The Kookaberry story

The Kookaberry was designed and developed in Australia by Australian engineers as a low cost open source technology platform for Primary school teachers and students to use in conjunction with their normal lesson plans. It has the benefit of being influenced by many competent and successful examples such as Arduino and Micro:Bit.

How it started

In late 2016, just after the release of the micro:bit in the UK by the BBC in March of the same year,  Julian Dinsdale, an Australian consultant engineer with offices in both Australia and the UK, was asked by teacher colleagues in the UK  whether he had been involved in its design.

This was not a silly question, as one of Julian's previous companies was responsible for collecting the data used for managing Australian dams and power grids; and he has a life-long interest in primary school learning and the importance of STEM literacy.

Julian quickly recognised the elegance of the micro:bit design, and the beauty and impact of a business model that delivered one free into the hands of every Year 7 student in the UK.

He also recognised that, whilst the Micro:bit was ideally suited for its purpose of supporting the new UK Year 7 computing science curriculum, the requirement to  code it before it could do anything useful could be problematical for primary school teachers with no prior coding experience.

Julian decided to gather together some Australian engineering colleagues to design and develop a learning platform based upon the micro:bit that could raise the STEM literacy of primary school students before they went onto secondary school.

It helped enormously that the developer of the MicroPython language used for the Micro:bit is an Australian academic, Damien George, who threw his support behind the Kookaberry project.


Kookaberry Design Brief

The Kookaberry was designed to emulate and improve upon current digital technology tools by:

  • eliminating the need for programming before the commencement of each learning activity
  • drastically reducing the set-up time required for each activity
  • adding on-board data storage
  • being compatible with arduino and micro:bit interfaces and peripherals
  • eliminating the need for internet or WiFi
  • making the technology visible
  • being an open source design

It also had to be:

  • based upon the Australian designed MicroPython programming language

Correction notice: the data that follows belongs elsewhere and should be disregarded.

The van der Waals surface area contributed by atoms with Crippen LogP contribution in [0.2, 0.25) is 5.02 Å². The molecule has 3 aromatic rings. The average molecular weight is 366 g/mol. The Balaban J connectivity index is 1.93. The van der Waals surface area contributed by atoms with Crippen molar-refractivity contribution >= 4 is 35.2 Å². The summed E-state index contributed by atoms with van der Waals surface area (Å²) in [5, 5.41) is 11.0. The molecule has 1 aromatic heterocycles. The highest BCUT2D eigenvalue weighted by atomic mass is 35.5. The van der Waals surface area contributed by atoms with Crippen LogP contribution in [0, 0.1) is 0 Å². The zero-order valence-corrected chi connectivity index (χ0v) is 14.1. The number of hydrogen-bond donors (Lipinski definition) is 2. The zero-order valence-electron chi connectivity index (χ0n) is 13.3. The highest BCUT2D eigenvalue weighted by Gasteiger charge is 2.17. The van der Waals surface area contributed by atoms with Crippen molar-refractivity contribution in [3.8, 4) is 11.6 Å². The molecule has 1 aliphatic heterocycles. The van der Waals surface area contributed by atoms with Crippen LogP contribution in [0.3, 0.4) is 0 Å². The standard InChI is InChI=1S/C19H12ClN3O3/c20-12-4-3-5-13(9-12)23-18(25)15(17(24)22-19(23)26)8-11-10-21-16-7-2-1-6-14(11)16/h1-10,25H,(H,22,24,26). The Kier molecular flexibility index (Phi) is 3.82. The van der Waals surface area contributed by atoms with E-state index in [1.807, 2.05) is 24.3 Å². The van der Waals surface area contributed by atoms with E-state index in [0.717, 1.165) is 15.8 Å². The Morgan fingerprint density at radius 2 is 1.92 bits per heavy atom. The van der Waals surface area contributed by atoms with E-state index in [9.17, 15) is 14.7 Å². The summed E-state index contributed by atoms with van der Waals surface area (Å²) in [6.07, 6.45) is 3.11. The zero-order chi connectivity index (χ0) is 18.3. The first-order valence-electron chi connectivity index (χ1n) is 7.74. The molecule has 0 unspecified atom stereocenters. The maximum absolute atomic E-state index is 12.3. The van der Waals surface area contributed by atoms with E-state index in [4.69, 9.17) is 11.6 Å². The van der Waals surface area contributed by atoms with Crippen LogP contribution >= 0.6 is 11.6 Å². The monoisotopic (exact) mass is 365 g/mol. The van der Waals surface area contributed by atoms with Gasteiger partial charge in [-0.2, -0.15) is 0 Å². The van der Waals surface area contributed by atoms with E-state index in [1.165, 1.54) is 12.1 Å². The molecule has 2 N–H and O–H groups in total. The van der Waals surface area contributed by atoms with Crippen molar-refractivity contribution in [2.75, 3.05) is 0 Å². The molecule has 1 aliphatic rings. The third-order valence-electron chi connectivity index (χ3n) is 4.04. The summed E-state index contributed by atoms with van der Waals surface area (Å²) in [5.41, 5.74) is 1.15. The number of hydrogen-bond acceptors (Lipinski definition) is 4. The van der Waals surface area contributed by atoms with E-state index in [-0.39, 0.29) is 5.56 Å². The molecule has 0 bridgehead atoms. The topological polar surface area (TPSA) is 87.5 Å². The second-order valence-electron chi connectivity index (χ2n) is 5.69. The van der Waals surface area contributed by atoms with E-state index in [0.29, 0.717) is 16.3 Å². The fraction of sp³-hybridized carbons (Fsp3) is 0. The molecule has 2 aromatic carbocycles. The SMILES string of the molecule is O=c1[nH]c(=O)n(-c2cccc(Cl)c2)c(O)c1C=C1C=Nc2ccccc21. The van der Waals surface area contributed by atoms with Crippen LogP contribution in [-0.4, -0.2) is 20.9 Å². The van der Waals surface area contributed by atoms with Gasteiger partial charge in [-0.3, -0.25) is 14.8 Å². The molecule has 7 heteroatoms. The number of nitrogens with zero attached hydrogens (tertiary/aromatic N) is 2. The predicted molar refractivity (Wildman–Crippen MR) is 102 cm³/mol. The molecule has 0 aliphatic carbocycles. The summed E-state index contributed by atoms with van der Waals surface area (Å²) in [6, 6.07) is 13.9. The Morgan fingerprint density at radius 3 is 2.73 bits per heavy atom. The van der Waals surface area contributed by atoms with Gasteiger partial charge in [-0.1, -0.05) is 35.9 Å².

• able to work straight out of the box and be packed away again in under 1 hour
  • simple to use
  • robust enough to function perfectly in the harsh environment of remote Australia
  • easy to maintain
  • designed for teachers as a teaching and learning activity rather than just an activity for their students
  • programmable using both text and block based editors
  • exciting and engaging for students
  • able to function seamlessly as part of an ecosystem of associated peripherals and accessories; learning plans;
  • and easily accessible support
  • designed and made in Australia.


Early prototypes benefited from collaboration with Associate Professor James Curran's team at Sydney University' Australian Computing Academy, and John Phillips joined the team to assist with its introduction into Australian classrooms.

The team was later expanded to include Tony Strasser who has written all the apps; Rob McTaggart who has designed this website; and Evan Bonser who evaluated our apps and created video tutorials.

The first Kookaberries were assembled in a sheltered workshop in Hornsby and distributed to schools around NSW for evaluation. The next 200 boards were made by GPC Electronics in Penrith, with 50 pre-ordered by the Catholic Education Office of the Diocese of Wollongong.

During the nearly 2-year long COVID hiatus, component supply lines were severly disrupted and delivery of Kookaberries and kits to schools was paused.

During this period, the Kookaberry was redesigned around the Raspberry Pi RP2040 microcontroller which has been guaranteed to remain production until at least 2030. The visual text editor, KookaBlockly, was also redesigned by Damien George to operate on the more powerful RP2040 chip.

This had the added advantage of KookaBlockly being able to programme other Raspberry Pi devices such as the very inexpensive Pico.

All new Kookaberries ordered after April 2024 will contain the RP2040 chip.

The design process

Every problem and product can benefit from the presence of a design brief and the application of a design process to ensure the best possible outcome.

Designing and developing the Kookaberry followed such a process.

One of the simplest to understand and implement in primary schools is Boston Museum of Science's Engineering is Elementary (EIE) programme for primary students.

The EIE programme is being supported by Questacon, with Government funding.